Ballet Mom
08-24-2010, 09:54 AM
I think I know what I was missing. I think the 1* - 2* degree a year progression rate is the average rate for folks over 50* AFTER maturity.

I wonder what is know of the average progression rate for folks in the conservative treatment window (~25* - ~45*) after maturity. Whatever it is, it is certain to have a huge variability.


The variability is not that huge. There is no doubt some variability between those with 45 degrees and those with 35 degrees and under after maturity.

But for those with a 35 degree curve...none of these 92 patients progressed after maturity for at least sixteen years (except to return to the pre-braced angle, which is to be expected). There is no average progression rate for these patients, at least until in their thirties.

"CONCLUSION: The curves of patients with adolescent idiopathic scoliosis with a moderate or smaller size at maturity did not deteriorate beyond their original curve size at the 16-year follow-up.

Curve progression was related to immaturity."


http://www.ncbi.nlm.nih.gov/pubmed/17873811

hdugger
08-24-2010, 10:05 AM
My point was rather that the magnitude of the curve at the beginning of treatment has been identified as an extremely important variable in trying to predict progression.

Yes, I followed those discussions. I was just saying that that concern, stated in other discussions, didn't seem relevant to the results you cited in *this* discussion, since these papers are emphasizing a threshold of 25 degrees.

On the rest, after a few years on this forum, I see the various interpretations of the scoliosis literature as a kind of Rorschach test - it illuminates the interpreter far more then the research.

Pooka1
08-24-2010, 10:30 AM
Yes, I followed those discussions. I was just saying that that concern, stated in other discussions, didn't seem relevant to the results you cited in *this* discussion, since these papers are emphasizing a threshold of 25 degrees.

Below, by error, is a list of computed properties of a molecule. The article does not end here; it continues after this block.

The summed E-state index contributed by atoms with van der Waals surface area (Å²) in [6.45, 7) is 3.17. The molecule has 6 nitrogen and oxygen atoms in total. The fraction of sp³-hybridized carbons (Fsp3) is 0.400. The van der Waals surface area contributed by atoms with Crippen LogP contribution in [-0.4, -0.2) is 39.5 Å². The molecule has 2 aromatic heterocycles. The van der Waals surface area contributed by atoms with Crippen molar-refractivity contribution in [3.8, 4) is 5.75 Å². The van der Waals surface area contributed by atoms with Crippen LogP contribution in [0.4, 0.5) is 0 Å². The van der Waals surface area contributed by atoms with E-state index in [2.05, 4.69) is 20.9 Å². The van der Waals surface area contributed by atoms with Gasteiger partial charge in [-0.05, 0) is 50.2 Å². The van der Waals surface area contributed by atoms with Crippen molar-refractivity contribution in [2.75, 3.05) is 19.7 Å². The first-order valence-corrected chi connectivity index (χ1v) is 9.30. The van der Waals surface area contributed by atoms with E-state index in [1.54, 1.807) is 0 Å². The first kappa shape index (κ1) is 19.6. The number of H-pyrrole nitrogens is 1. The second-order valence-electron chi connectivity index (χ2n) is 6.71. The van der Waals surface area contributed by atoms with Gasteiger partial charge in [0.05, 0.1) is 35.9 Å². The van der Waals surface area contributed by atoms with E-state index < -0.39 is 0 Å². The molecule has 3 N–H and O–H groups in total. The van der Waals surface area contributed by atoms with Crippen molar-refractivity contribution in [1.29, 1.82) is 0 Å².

Yes that was not on point. I just added it here out of convenience because I found it in the course of working on this thread.


On the rest, after a few years on this forum, I see the various interpretations of the scoliosis literature as a kind of Rorschach test - it illuminates the interpreter far more then the research.

The range of interpretation among lay folks is not really relevant to anything. The range of opinion among researchers in this field and surgeons is what matters but only if they are up on the literature. Some apparently are not.

LindaRacine
08-24-2010, 10:44 AM
Hi Sharon...

I suspect that the magnitude of curve(s) at presentation is important because 25-30 degree curves, which seems to be the size of curves when they're most commonly discovered, are the most successfully braced curves. That is, those kids don't progress to surgery by the time of skeletal maturity. However, as we all know way too well, we don't know if it makes any difference in the long-term outcome.

--Linda

Pooka1
08-24-2010, 10:52 AM
Hi Sharon...